What complicates the Enlightenment as the idea that made America is, as Ratner-Rosenhagen chronicles, its fading away in the second half of the 20th century. On one side of this trajectory was American conservatism. Ratner-Rosenhagen describes Russell Kirk, author of the The Conservative Mind and a pivotal postwar conservative intellectual, as someone who “felt the need to put the word Enlightenment in scare quotes.” For him, it was too secular, too modern, too invested in technology. Granted, libertarians like Friedrich Hayek and Milton Friedman were enamored of the Enlightenment, but their hold on conservative policy making was never as assured as their hold on conservative sentiment and rhetoric. Whittaker Chambers wrote Witness as a spiritual dissent from the Enlightenment.

The other side of the Enlightenment’s decline occurred on the academic left. In universities, postmodernism “encouraged scholars specializing in race, ethnicity, and gender to rethink the integrity and stability of their most basic terms of self-description,” Ratner-Rosenhagen writes, including terms like citizen, liberty, justice, and rights. Ideals whose integrity and stability were integral to the Enlightenment crumbled beneath the theories of “twentieth-century antifoundationalist thinkers.” In their rebellion against the Enlightenment, these 20th-century thinkers had been anticipated by Nietzsche, the subject of Ratner-Rosenhagen’s first book, and many of them adopted an anti-rational, mystical, “Nietzschean” style of argument that by the 1990s had permeated the humanities departments of American universities.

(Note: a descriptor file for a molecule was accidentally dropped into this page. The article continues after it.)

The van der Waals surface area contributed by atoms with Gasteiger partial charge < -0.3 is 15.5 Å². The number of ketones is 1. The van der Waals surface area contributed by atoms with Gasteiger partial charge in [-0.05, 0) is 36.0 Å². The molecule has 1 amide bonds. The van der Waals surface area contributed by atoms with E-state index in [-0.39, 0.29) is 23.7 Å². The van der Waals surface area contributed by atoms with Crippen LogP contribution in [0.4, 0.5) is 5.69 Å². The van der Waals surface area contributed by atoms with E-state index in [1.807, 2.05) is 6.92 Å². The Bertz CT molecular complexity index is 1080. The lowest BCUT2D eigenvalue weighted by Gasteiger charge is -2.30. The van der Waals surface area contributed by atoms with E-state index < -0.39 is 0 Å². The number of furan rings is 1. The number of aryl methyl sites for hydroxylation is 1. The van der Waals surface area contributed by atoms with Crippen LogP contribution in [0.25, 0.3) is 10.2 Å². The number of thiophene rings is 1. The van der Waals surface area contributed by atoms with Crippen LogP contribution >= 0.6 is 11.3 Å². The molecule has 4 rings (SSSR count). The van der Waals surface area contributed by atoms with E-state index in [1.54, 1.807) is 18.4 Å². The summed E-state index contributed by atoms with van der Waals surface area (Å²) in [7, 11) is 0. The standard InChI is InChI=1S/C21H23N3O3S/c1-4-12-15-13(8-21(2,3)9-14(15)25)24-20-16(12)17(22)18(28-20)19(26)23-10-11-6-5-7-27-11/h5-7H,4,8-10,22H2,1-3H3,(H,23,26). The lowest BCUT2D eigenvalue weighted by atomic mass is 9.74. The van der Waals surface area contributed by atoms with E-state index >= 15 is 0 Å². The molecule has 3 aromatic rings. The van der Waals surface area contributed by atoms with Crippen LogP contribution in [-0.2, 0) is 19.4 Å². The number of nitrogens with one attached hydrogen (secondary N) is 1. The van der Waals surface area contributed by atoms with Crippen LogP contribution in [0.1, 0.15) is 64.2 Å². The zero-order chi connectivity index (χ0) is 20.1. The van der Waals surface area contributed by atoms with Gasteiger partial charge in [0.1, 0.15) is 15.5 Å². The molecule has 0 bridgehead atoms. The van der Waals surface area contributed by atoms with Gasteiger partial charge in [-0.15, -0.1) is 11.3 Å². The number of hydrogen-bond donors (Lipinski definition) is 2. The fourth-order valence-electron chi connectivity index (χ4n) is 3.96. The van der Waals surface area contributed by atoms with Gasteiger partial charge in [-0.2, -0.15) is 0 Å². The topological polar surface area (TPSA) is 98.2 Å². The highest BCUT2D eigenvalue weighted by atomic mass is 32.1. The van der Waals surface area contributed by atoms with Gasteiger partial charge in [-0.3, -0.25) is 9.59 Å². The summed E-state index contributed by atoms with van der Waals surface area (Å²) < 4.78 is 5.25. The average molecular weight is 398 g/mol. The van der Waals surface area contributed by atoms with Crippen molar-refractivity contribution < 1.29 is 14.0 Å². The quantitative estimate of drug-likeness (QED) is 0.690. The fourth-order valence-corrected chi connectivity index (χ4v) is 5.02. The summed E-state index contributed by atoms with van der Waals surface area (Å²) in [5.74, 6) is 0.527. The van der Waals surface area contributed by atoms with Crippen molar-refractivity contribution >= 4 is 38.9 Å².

Contemplating late 20th-century American intellectual life, Ratner-Rosenhagen does not dwell so much on the English and comparative literature professors as she does on the philosopher Richard Rorty, a rationally inclined skeptic about reason and a lucid prose stylist who did not philosophize in the Enlightenment mode. He was an avid anti-foundationalist hoping for a “shared moral life” and “a durable cosmopolitanism,” both works in progress as far as the body politic was concerned. His angle of vision was captured in the title of his 1998 book, Achieving Our Country: Leftist Thought in Twentieth-Century America. Rorty’s intellectual friends could all “agree on the risks involved in his foundation-free postmodern effort to ‘achieve,’ not inherit, an America that could be home to all Americans.” Yet whatever the risks, Ratner-Rosenhagen’s description of Rorty could easily be used to describe The Ideas That Made America. Some ideas have been carried forward, her history teaches us, and some have been forgotten. (In a wonderful turn of phrase, Ratner-Rosenhagen writes that “powerful new ideas can come in the form of selective erasure of old ones.”) At no point has the country — the lived ideals of the American Revolution, that is — been properly achieved. And so the conversation continues.


The Ideas That Made America came out in early 2019. Mercifully, it is not a book about President Trump. The Trump administration is not yet history, and Trump is not a subject that attracts epistemic humility from anyone. Nor is he a president engaged in ideas as such, though Ratner-Rosenhagen might have looked into the intellectual legacy of both populism and isolationism — i.e., the books of Pat Buchanan — to complement the elitist conservatism of a William F. Buckley Jr. and the free-trading conservatism of the libertarians. The ignorance, impulsiveness, and fickleness of President Trump mean that the ideas buried in his speeches and his administration’s strategic documents have only a tenuous bearing on decision making and policy formation.